Ages 6-9: Many girls start their periods between the ages of 10-12. Some are sooner, some are later. But either way, it’s best to prepare your child if that is something their body is capable of. Don’t shy away from telling them the whole story. Bleeding out of an orifice can be a scary thing, so don’t be afraid to tell them: “Your uterus is cleaning itself out from it’s monthly cycle during which it prepares to conceive a child. It’s perfectly natural and healthy.”

Bringing this up may be a good way to give a more detailed explanation for how babies are conceived. Use words like, ‘sperm cell,’ and ‘egg cell,’ and even talk about the actual act of coitus. Diagrams may be helpful here.

This is also a good time to talk about masturbation— for all children. Discuss how masturbation is a healthy way to explore your body but that too much masturbation can be unhealthy.

If you’re looking for a good way to broad the topic with kids around this age, wait until there’s an issue in the news. Perhaps they’ve heard something about the contraceptive mandate and want to know more. Maybe there’s a news report about a drop in teen pregnancy or the HPV vaccine. No better time to make it educational.

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Ages 10-15: This is the age when the metaphorical poop begins to hit the fan. Puberty has begun and everything is going haywire.

At this age, they should have begun sex education in their schools. Check in on how that goes when it happens. Ask them what they learned. If there’s any discrepancy between what they were taught in school and what you taught them, that may be an important discussion for you to have.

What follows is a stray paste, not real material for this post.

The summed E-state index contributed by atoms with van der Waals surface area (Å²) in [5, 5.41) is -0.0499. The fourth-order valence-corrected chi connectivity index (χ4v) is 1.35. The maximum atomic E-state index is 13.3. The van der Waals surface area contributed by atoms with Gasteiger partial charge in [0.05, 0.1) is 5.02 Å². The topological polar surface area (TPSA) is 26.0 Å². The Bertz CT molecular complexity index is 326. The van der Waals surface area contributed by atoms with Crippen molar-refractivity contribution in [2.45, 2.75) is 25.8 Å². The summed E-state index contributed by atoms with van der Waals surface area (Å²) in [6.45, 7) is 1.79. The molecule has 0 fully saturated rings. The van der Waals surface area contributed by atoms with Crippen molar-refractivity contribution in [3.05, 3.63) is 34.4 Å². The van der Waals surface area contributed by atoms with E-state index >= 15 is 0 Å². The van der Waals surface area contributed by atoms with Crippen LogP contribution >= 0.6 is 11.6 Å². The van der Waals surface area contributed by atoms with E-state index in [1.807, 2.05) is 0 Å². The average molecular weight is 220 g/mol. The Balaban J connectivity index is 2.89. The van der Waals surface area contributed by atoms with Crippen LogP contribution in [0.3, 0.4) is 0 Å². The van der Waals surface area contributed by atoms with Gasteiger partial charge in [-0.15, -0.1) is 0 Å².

Additionally, many kids get their first phones or exposure to parentless internet time around this age. It may be a good idea to discuss how pornography is not always an accurate depiction of sexuality.

This is also the ideal age to begin talking about sex in the context of a healthy relationship, contraception, same-sex relationships, and even gender identity. Even if your kids aren’t going through these things, their friends might be and they might not have access to the same resource (a helpful parent) as your kids do.

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Ages 15+: Keep checking in with your teen about sex. You don’t have to ask them if they’re having it, and you don’t have to invade their privacy if you don’t think anything is wrong. But keeping the discussion open will let them know that you’re there to help– if they need help getting birth control, if they’re questioning their sexuality or gender, if they contract an STD, etc.

Be prepared for questions that might make you uncomfortable, but also be prepared for your teen to shut you out, even if you have been open with them their entire lives. After all, this is a time when they’re going to be learning how to operate on their own terms. Just let them know that you’re always there if they need you.

Need a little extra help?

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We’ve talked a hundred times about how sex ed in schools can be less than satisfactory (read writer Kara‘s story about her own sex ed experience). Maybe you didn’t learn everything that you should have. Here are some links that will help you prepare for the big talk with your little one: